Deschutes Brewery has laid off “well over 100” employees after temporarily shuttering its pubs and tasting rooms and scaling back on-premise sales through distribution, VP of sales and marketing Neal Stewart confirmed to Brewbound.
Last week, Beer Marketer’s Insights reported that the Bend, Oregon-headquartered craft brewery had cut 20 sales reps.
The closure of bars and restaurants for on-premise service has affected businesses nationwide and put millions of Americans out of work. In the craft beer industry, thousands of jobs have been lost over the last two weeks.
Stewart said Deschutes plans to rehire employees when it reopens its on-premise locations after public officials deem it safe.
“We do have hope that a good portion of those people will come back,” he said.
In Oregon, Deschutes operates a pub and a tasting room in Bend, as well as a pub in Portland and an outpost at Portland International Airport. The company also operates a tasting room in Roanoke, Virginia. The loss of revenue from closing those locations combined with Deschutes’ on-premise distribution sales amounted to a loss of 45% of the company’s revenue.
“The layoffs were commensurate with that immediate decline in business,” Stewart said.
Deschutes opted to close its locations on March 16, well before Oregon Gov. Kate Brown issued a stay-home order this past Monday. Though breweries, bars and restaurants have the option of selling food and drinks to go, Deschutes chose not to do so, Stewart said.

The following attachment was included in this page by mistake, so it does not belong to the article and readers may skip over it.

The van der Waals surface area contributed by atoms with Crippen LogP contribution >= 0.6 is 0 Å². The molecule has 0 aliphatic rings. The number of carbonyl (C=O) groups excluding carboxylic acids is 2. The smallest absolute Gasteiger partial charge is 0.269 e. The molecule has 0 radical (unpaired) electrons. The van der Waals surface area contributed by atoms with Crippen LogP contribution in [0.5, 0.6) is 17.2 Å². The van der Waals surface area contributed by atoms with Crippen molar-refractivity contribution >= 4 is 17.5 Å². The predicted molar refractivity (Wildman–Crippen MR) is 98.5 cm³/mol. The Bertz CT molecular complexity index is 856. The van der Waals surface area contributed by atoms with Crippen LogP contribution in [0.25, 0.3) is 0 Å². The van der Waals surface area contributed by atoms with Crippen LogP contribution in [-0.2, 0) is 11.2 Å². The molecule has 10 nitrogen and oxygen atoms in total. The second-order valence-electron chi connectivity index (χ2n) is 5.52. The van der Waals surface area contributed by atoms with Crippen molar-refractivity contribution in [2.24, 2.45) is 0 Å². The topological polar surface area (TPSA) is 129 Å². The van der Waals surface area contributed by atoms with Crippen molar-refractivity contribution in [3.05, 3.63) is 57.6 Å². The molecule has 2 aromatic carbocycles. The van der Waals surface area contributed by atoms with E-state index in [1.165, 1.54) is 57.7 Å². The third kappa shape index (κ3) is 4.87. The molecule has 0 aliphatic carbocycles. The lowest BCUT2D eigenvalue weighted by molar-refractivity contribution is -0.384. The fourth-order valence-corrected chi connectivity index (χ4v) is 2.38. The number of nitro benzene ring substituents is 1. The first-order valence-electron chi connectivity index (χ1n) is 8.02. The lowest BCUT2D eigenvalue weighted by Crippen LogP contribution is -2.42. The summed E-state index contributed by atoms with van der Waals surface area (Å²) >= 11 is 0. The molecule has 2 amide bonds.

“We didn’t feel right now that was the responsible thing to do,” he said, adding that the company could add beer-to-go sales in the future.
A post on the company’s Facebook page on March 16 explained that “the health and safety of our patrons and co-owners is paramount.”
“Beginning today, our Pubs, Tasting Rooms, and Public Tours are temporarily closed to do our part to protect our communities,” the post continued. “We have taken many steps to ensure the health and safety of our staff and customers, and now we are taking this additional step.”
Consumers applauded the decision in comments, thanking them for “taking the hard step, but doing what is right for the community,” as one commenter wrote.
On-premise shutdowns have thrown virtually the entire craft beer industry into a tailspin, with 99% of survey respondents telling trade group the Brewers Association last week that their businesses have been impacted by the coronavirus disease, COVID-19.
“We know that other independent craft brewers are going through a similar challenge and our heart goes out to them,” Stewart said.